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The Spirit of Fighting Games Is on Switch in Arms and Street Fighter II

by Neal Ronaghan - March 16, 2017, 4:41 am PDT
Total comments: 2

Arms and Street Fighter II are the odd couple in some respects, but the pair have more in common than I thought.

I played two games at PAX East 2017 one right after the other that were more similar than I would have guessed. One was Ultra Street Fighter II, the retro-stylish Switch port of the classic fighting game. The other was Arms, Nintendo’s weird motion-controlled fighter. Now it’s not crazy to come to the conclusion that one-vs.-one fighting games are similar, but the point that was clear to me after playing both games was that Arms captures far more of the spirit of fighters like Street Fighter than I thought possible. In my couple matches of Arms, I saw the potential of Nintendo nailing a novel take on fighting games much in the same way they absolutely nailed a novel take on multiplayer shooters in Splatoon.

Arms is a weird game, even weirder than the initial showing of Splatoon. The motion controls are more intuitive than I expected, and pretty soon after learning the ropes, I was letting loose my extending fists while jumping and dashing all around. Hell, I even blocked a few times. Much like Street Fighter, you have to keep an eye on your opponent’s moves, waiting for them to get into a position you can make advantageous for yourself. Despite being a game in 3D space, the movement isn’t complicated, mostly thanks to the fact that you are always locked onto your foe.

The quirkiness works in Arms’ favor, and from my brief time, I saw hints of depth, mostly coming in the different arm combinations you can create. You can pick different fists for each arm, so you can blend styles. Some fists are faster. Some deal elemental damage. Some are giant, bludgeoning objects that can be absolutely devastating if they connect. I’ll be curious to see the variety on display with the fists. Each fighter had three different types in the demo.

Arms still has a lot of questions, and as we inch closer to spring, when the game is due out, we should hear more. Some things we know for sure: it will have optional non-motion controls (awesome). It will have a single-player mode (cool). We have no idea what that single-player mode will be, though. Will it be something as full-fledged (if on the shorter side) like Splatoon? Will it be more in line with a traditional fighting game’s single-player, where it’s just regular versus matches with character endings? Who knows.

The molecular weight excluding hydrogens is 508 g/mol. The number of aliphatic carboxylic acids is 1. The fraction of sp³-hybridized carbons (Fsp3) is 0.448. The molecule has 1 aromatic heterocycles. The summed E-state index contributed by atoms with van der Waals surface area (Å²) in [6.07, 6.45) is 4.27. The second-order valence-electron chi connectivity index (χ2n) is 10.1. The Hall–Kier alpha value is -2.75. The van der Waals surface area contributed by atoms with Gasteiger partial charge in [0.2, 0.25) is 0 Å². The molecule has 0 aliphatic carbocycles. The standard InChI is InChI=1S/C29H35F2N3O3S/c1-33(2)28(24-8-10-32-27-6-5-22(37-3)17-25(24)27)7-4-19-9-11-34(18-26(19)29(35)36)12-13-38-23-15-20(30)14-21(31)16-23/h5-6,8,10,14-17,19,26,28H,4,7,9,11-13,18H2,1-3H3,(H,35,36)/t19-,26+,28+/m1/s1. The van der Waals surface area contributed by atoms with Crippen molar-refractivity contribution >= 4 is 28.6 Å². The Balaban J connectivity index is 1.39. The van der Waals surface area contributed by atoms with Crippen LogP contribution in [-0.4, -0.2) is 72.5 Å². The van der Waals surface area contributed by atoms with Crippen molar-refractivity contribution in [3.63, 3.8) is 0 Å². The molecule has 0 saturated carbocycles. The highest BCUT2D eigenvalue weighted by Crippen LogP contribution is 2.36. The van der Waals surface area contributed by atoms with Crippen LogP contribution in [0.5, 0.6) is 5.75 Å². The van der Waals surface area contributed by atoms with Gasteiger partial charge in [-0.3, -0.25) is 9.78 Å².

And I guess, with Arms mostly dominating my mind, I didn’t touch much on Ultra Street Fighter II. While I’m not sure $40 is a price I will gladly pay for what seems to be a relatively simple cut-and-dry Street Fighter II port, that game looks fine as hell on Switch. But if Arms is hovering around Ultra Street Fighter II’s May 26 release date? I’ll get my fighting fix there, most likely.


Not having a D-Pad and it being a quasi-port/upgrade of a $15 PSN/Xbox Live game released several years ago will keep me from bothering with Street Fighter game on the Switch.  That, and having half a dozen different iterations of the game on several platforms.

Neal, do your arms get sore playing Arms?  I'd like to know how much force you have to put into the punching motion in order for it to register on the joycons.  Felt like i've had to put more force into my motions for 1-2 Switch than I expected.

ClexYoshiMarch 19, 2017

actually, Lolmonade...

Capcom is actually throwing out all the balance changes that the HDR team made and just using their graphical aspects, while working off of Super Turbo's balance. there's also a couple of little things from later SF games like throw techs, the addition of Dramatic Battle from the Alpha games, and whatever that first person Hadoken mode is, but... I 1000% get where you are coming from, and I think they shot themselves in the foot with using the Udon assets again when this game is something so much different.

anyhow, I think ARMS deserves a lot more attention. granted, not like... getting featured at EVO instead of of UMVC3 attention, but VIRTUAL-ON is a pretty fun game, and this might be the mixup to fighting games that Smash Bros. once provided to the genre back in the day, only this is actually balanced to be a fighter!

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